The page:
Helen has been shadow minister for culture, media and sport since October 2011. In October 2013, her portfolio expanded to cover the creative industries, arts, galleries and museums, and heritage. She is the MP for Bishop Auckland.
Following a career as a Scottish solicitor, Phyllis has worked in local radio and written for local newspapers. She is the founding editor of the Edinburgh Reporter.
Nigel is chair of the Local TV Network (LTVN) - and a director of Notts TV. In 2007 he founded Inclusive Digital, which specialises in video production and website development.
Mark is group head of newspaper websites at UK regional publisher Johnston Press, where he has been instrumental in driving online audience growth and engagement.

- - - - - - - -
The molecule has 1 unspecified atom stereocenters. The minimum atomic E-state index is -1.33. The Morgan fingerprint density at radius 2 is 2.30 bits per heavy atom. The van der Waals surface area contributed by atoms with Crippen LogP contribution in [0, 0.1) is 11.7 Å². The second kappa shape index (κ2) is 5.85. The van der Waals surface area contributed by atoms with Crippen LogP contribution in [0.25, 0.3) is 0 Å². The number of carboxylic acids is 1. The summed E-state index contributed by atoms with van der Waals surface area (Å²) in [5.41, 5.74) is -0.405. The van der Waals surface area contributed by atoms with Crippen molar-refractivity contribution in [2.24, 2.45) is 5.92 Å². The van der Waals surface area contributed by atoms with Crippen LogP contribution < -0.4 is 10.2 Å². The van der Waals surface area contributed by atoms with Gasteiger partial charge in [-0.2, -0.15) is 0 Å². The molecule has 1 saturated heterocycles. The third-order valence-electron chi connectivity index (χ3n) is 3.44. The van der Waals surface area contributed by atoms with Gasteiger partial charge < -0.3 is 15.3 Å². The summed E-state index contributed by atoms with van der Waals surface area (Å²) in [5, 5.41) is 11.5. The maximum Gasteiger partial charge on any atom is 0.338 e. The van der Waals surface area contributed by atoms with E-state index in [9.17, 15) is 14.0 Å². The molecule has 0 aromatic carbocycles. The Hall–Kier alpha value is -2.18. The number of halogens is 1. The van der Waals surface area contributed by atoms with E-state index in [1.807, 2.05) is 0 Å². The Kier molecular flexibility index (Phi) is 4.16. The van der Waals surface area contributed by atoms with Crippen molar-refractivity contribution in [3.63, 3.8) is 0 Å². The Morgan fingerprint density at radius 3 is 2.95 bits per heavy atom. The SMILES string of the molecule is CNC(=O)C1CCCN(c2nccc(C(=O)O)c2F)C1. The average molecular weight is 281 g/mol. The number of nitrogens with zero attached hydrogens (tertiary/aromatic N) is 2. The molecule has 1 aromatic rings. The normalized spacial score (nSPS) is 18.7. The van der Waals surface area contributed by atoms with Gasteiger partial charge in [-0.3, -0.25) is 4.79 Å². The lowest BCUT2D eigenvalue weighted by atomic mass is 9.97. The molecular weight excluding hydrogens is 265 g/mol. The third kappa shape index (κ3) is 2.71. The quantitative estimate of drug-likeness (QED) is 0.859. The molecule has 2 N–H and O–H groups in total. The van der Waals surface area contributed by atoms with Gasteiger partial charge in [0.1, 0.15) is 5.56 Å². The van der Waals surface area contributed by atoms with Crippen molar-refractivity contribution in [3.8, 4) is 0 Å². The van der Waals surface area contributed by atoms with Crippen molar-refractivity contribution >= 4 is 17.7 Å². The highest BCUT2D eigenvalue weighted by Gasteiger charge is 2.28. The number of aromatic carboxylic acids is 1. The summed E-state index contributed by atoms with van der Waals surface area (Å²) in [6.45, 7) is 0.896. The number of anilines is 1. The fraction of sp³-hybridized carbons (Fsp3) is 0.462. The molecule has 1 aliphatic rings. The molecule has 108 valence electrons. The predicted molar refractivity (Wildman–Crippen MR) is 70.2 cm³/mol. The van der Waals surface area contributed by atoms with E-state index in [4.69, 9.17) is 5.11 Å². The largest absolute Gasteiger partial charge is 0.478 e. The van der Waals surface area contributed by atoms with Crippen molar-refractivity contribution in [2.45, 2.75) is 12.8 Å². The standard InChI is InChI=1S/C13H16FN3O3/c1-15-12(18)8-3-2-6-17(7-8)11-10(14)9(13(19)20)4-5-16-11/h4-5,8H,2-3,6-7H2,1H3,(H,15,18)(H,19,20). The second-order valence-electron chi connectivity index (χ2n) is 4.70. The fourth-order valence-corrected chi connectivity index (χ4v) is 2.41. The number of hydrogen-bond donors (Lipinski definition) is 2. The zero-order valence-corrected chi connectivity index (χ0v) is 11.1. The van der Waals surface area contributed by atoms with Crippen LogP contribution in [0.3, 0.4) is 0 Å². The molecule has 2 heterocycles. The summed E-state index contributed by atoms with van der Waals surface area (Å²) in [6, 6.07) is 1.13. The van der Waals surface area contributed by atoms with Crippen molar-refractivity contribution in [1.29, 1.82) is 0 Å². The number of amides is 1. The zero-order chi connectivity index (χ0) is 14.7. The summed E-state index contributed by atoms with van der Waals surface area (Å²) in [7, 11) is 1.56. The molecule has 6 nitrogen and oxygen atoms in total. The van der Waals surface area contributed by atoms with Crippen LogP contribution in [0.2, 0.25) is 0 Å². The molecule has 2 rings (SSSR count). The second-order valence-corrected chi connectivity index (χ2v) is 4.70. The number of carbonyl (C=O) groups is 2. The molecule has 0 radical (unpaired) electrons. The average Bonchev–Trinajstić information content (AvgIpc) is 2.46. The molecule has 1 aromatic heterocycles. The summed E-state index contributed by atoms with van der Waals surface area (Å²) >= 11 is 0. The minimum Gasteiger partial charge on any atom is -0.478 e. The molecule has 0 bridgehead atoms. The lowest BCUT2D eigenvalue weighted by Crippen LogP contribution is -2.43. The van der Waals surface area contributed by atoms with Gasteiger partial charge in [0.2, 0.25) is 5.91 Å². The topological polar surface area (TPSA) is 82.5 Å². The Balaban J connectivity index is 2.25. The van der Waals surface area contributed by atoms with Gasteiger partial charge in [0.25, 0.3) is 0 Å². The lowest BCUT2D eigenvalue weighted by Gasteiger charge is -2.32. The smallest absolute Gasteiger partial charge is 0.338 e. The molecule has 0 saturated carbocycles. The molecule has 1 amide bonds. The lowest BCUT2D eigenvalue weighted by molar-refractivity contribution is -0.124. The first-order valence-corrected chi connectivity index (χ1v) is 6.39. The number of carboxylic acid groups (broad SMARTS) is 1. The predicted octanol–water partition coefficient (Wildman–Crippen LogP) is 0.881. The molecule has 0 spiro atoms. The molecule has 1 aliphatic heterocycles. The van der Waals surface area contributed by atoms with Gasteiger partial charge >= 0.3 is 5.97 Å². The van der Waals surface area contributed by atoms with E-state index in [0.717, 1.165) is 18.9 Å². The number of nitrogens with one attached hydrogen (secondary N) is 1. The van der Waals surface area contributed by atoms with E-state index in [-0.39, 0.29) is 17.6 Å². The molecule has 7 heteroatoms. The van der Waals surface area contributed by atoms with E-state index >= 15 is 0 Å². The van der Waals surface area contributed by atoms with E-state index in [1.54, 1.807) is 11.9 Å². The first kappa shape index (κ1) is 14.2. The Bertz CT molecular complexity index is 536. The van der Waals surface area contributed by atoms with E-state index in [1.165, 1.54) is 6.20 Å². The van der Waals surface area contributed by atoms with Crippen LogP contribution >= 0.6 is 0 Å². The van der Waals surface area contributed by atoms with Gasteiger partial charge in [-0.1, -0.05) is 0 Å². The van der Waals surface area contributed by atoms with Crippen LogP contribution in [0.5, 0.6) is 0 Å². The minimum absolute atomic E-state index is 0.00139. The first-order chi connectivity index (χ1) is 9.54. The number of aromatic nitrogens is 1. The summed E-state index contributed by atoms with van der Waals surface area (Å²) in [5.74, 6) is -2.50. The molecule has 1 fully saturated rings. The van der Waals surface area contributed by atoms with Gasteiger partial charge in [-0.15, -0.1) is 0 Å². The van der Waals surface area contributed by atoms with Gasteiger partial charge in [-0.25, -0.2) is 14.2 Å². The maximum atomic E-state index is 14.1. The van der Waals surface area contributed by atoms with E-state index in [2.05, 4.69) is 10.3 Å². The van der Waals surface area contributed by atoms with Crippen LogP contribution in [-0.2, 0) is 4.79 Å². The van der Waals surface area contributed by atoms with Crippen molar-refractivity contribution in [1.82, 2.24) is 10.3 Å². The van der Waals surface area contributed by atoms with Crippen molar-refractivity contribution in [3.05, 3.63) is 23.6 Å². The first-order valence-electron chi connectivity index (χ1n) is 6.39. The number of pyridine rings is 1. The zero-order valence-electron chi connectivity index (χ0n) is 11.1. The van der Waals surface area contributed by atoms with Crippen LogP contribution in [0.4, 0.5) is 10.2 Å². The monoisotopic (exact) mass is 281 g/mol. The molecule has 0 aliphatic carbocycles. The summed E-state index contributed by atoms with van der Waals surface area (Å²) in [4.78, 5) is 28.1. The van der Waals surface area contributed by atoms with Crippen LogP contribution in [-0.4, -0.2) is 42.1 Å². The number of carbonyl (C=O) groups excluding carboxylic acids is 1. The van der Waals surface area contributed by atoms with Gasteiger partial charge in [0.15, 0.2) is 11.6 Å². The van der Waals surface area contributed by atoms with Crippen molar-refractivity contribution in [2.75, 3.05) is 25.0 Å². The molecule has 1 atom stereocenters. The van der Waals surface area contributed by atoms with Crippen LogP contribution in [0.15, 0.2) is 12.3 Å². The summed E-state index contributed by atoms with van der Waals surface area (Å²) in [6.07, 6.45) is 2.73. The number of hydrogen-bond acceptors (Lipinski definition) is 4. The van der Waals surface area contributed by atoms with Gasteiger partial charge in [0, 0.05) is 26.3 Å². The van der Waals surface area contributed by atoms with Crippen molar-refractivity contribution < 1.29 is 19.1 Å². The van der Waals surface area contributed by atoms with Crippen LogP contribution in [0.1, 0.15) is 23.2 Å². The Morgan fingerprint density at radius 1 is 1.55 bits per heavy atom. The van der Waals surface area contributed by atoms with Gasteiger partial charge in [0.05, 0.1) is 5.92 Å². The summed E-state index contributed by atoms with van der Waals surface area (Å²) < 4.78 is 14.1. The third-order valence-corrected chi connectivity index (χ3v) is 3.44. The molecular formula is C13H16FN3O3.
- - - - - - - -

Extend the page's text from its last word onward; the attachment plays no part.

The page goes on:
Paul runs the MA in online journalism at Birmingham City University, and is a visiting professor at City University in London. He publishes the Online Journalism Blog and is founder of investigative journalism website HelpMeInvestigate.
Neil Benson has 40 years' experience in the media, and since 2001 has been editorial director, regionals, at Trinity Mirror, where he has led many newsroom restructure programmes. He is a board member and former president of the Society of Editors and a member of the Editors Code committee.
Tim is vice-president of the National Union of Journalists in Britain and Ireland and has been a member of the national executive for 15 years. He is a freelance who writes a column for the Sunday Times, and another for the Times Education Supplement. He was a section editor on the Sunday Times for a decade. Tim also edits Newmodeljournalism.com.
William set up Talk About Local in 2009 to explore community-based digital local news. It delivered training in more than 200 deprived and isolated UK communities. Today Talk About Local provides consulting advice, support and training to international media clients. William was a prime mover behind the Communications White Paper in 2000 which created Ofcom. He is also a trustee of the Indigo Trust.